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Two Sides of the Face: Midwinter Tales By Arthur Quiller-Couch Characters: 4704

Updated: 2017-12-01 00:03

Well, I suppose in the heat of the fight-the nomination taking place a few days afterwards, and the struggle being a mighty doubtful one, for all the trick of the Rating List, against which the Tories had sent up an appeal-Lord William forgot all about his promise to call and taste Mrs. Lebow's White Ale. It came into his mind of a sudden on the day before the Election, being Sunday morning, and he breakfasting with the Major and half a dozen of their supporters up at Tregoose, where old Squire Martin kept open house for the Whigs right through the contest.

"Plague take it!" says he, running his eye down the Voters' List between his sips of coffee. "I've clean neglected that old lady and her brew. I suppose 'tis dreadful stuff?" he goes on, rather anxious-like, lifting an eye towards the old Squire.

"I've never had the privilege to taste it," says the Squire.

"Oh, 'tis none so bad," puts in the Major carelessly.

"Why, Dyngwall-how the Dickens alive do you know?"

"I dropped in the other day-in fact, I've called once or twice. The old lady's monstrous entertaining," answered the Major, pretty pink in the face.

"O-ho!" Lord William screwed up one eye. "And so, belike, are the eight handsome daughters? But look ye here, Dyngwall," says he, "I can't have you skirmishing on your own account in this fashion. If there's a baby left to be kissed in this town-or anything older, for that matter-we go shares, my lad."

"You needn't be so cussedly offensive, need you?" says the Major, firing up, to the astonishment of all.

Lord William looks at him for a moment. "My dear fellow," says he, "I beg your pardon."

And the Major was mollified at once, the two (as I said) being old friends.

"But all the same," says his Lordship to himself, "I'd best go call on this old lady without losing time." So he put it to Squire Martin: "I've a promise to keep, and tomorrow we shall be busy-all. Couldn't we start early to-day, and pay Mrs. Lebow a visit on our way to church?"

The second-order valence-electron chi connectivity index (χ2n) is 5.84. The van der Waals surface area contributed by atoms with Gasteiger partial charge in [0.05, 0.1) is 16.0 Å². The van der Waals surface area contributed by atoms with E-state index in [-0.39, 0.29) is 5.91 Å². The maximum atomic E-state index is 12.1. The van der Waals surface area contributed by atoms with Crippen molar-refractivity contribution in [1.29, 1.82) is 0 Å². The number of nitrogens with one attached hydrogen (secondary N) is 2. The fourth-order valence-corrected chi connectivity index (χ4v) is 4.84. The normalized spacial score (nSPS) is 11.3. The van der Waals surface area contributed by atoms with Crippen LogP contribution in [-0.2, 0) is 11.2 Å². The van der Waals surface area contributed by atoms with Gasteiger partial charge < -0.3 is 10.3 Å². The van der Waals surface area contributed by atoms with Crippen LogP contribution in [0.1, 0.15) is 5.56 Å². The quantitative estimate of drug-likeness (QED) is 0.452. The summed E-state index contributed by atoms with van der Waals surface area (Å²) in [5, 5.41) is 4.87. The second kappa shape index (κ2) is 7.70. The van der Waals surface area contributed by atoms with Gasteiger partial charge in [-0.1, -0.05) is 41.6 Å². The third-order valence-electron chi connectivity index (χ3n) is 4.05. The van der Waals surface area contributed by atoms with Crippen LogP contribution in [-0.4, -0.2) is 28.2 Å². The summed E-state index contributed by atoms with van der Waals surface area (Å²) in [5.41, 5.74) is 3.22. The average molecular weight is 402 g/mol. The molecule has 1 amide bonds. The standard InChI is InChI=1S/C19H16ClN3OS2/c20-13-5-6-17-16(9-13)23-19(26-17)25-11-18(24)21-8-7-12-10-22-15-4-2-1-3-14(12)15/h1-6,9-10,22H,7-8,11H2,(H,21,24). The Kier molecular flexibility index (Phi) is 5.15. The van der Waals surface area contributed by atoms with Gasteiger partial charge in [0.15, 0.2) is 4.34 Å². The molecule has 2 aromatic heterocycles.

"You won't get no comfort out of calling," said the Squire: "but let it be as you please."

So off they set: and as Kitty and her daughters were tying their bonnet-strings for churchgoing-blue and gold every one of them (these being the Tory colours), and only Lally thinking to herself that scarlet and orange might, maybe, suit her comp

lexion better-there came a knock at the door, and squinting over her blind Kitty caught sight of Lord William and the Major, with the old Squire behind them, that had never crossed her doorstep in his life.

She wasn't going to lower her colours, of course. But down she went in her blue and gold, opened the door, and curtseyed. (Oh! the pink of manners!) "No inconvenience at all," she said, and if ever a cordial was needed it would be before sitting out one of old Parson Palsy's forty-year-old sermons. So out came the famous White Ale, with the long-stemmed glasses proper to drink it from, and a dish of ratafias to corroborate the stomach. And behold, all was bowing and compliments and enmity forgot, till Lord William happened to say-

"Strong stuff, Squire-eh? The Major should look to his head with it, after his morning tankard: but for coffee-drinkers like you and me I reckon there's no danger."

Kitty gave a little gasp, all to herself. "Do you take coffee with your breakfast, my Lord?" she asked-and declared to her last day it seemed like another person speaking, her voice sounded so faint and unnatural.

"Ha-bitually," says Lord William, and begins discoursing on the coffee-bean, and how it cleared the brain.

Kitty couldn't look at him steady, but was forced to glance away and out of window. The tears and the fun were rising together within her like a spring tide. Lord William thought that her mind was running on the clock, and she wished to be rid of them. So the bowing and compliments began again, and inside of ten minutes the visitors had made their congees and were out in the street. The door was scarcely shut upon them when Kitty sank down all of a heap in her armchair and began to rock herself to and fro.

"Oh, oh, oh!" she began; and her daughters truly thought at first 'twas hysterics. "I'll give it forty minutes," she said. "Maria, if 'twasn't so near upon church-time, I'd ask you to loosen my stays. White Ale upon coffee! Oh, oh, oh!" And with that she started up. "Forty minutes! What it'll do in forty minutes no earthly power can tell. But get ready, girls, and follow close till I'm safe in church."

So forth she sailed, and her eight daughters behind her, down the street, in by the churchyard gate, and up through the crowd to the porch with her face set like the calm of Doomsday.

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